Minnesotans Are Pissed Off

Readers to Strib: Hit ’em with the chair already!

I have never seen our readers so angry. For two weeks they’ve raged, though generally not about news coverage. They simply needed a messenger and I was handy.

Here are some of their messages: They are livid about the slow reaction of the federal government to the disaster caused by Hurricane Katrina. They are sickened by the sight of fellow citizens dying — not from a force of nature but from neglect by leaders. They have questions and they want answers, not political spin that labels those tough questions “Bush-bashing.” Any confidence developed since Sept. 11, 2001, that government was better prepared for a possible terrorist attack on an American city has been badly shaken.

They do not want the truth to get lost as officials scramble for high ground and political safety, and they are looking to this newspaper to help ensure it doesn’t.

The Star Tribune, which for two weeks has offered stories and photos that have made us weep over the human toll of this catastrophe, must not fail these readers in holding government accountable for a massive failure of leadership that contributed to the death toll.

Stories that lay bare the flawed response before, during and after the hurricane must be put on equal footing with the wrenching stories of human catastrophe as the coverage moves forward. The newspaper has published some very strong stories raising questions about the federal government’s astonishingly poor planning and reaction. But none of those stories cracked page one until Thursday, 10 days after the hurricane, although there had been references to the topic in stories otherwise devoted to on-the-scene calamity.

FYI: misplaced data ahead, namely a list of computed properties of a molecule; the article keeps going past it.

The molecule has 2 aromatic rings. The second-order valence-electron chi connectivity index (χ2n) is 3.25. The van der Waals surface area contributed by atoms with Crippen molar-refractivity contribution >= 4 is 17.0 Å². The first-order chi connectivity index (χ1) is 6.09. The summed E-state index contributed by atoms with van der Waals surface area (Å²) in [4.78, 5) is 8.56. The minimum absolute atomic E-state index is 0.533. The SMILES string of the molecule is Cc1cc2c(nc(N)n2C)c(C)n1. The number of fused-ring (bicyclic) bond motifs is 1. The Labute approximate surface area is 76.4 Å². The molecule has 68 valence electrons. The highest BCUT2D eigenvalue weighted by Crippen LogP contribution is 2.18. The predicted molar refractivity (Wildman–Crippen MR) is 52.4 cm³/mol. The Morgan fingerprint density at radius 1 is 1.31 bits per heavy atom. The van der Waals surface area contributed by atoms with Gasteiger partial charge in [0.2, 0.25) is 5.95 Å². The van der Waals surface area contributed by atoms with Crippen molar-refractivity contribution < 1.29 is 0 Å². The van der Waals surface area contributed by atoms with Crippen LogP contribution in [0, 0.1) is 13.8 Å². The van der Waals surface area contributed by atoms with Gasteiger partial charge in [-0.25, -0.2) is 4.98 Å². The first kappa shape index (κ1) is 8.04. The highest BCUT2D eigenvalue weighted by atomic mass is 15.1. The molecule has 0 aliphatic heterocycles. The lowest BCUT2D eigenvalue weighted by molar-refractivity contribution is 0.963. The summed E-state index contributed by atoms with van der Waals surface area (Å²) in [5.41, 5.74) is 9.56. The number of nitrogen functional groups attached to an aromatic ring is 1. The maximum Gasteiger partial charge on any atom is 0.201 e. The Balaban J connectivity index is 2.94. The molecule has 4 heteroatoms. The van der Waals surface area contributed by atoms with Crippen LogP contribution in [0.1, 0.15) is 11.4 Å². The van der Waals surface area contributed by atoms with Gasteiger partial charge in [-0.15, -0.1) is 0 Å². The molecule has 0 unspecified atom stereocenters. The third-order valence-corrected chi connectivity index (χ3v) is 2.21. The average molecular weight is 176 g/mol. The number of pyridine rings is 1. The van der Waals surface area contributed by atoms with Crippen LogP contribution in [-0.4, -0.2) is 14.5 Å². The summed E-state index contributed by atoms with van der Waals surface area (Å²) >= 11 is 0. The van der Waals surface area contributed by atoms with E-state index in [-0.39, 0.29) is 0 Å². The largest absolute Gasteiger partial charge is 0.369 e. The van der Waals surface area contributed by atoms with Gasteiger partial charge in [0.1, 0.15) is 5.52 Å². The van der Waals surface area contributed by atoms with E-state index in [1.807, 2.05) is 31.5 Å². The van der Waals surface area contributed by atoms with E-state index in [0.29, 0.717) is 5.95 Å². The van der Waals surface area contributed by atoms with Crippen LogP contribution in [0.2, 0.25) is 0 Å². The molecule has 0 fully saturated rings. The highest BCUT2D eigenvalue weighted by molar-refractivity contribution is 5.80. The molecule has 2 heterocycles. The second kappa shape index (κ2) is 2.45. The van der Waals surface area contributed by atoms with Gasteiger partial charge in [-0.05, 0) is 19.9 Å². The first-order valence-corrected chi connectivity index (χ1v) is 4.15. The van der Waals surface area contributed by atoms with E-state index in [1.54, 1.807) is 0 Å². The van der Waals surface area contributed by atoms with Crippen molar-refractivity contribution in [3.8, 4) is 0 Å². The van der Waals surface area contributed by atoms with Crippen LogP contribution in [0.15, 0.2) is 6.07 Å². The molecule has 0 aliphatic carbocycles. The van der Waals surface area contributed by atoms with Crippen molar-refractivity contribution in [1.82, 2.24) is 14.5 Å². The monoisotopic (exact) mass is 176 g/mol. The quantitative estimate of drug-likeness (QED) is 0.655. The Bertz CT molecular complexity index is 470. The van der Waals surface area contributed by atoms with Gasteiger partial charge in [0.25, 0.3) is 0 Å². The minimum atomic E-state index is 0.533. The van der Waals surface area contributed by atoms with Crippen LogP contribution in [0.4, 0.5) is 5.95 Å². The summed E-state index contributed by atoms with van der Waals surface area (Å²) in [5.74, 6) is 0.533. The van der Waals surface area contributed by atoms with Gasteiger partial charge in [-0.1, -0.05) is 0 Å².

The failure of government to respond is front and center for many Minnesotans who are no strangers to the challenges of extreme weather but have shown again and again how quickly and capably they and their elected officials respond to disaster. Ever practical, Minnesotans want to figure out how to fix what happened to New Orleans because they know it doesn’t have to work this way.

Heidi and Tim Culbert wrote to me with deep concern rooted in their backgrounds. He’s a pediatrician and she’s a school nurse on leave to finish up a master’s degree in public health at the University of Minnesota. “Both of us have worked with refugees in Africa and cannot believe how inadequate the response has been from the richest, most advanced nation in the world. We are outraged!” they wrote. The Culberts worked with refugees in Uganda in 1987.

Joanne Johnson, a retired travel agent living in Edina, said, “I’m appalled at the Star Tribune’s front page. Instead of putting the blame where it belongs, your headline blames the anarchy. It’s the federal government! Where is the help for these people?”

Via Romenesko.

A.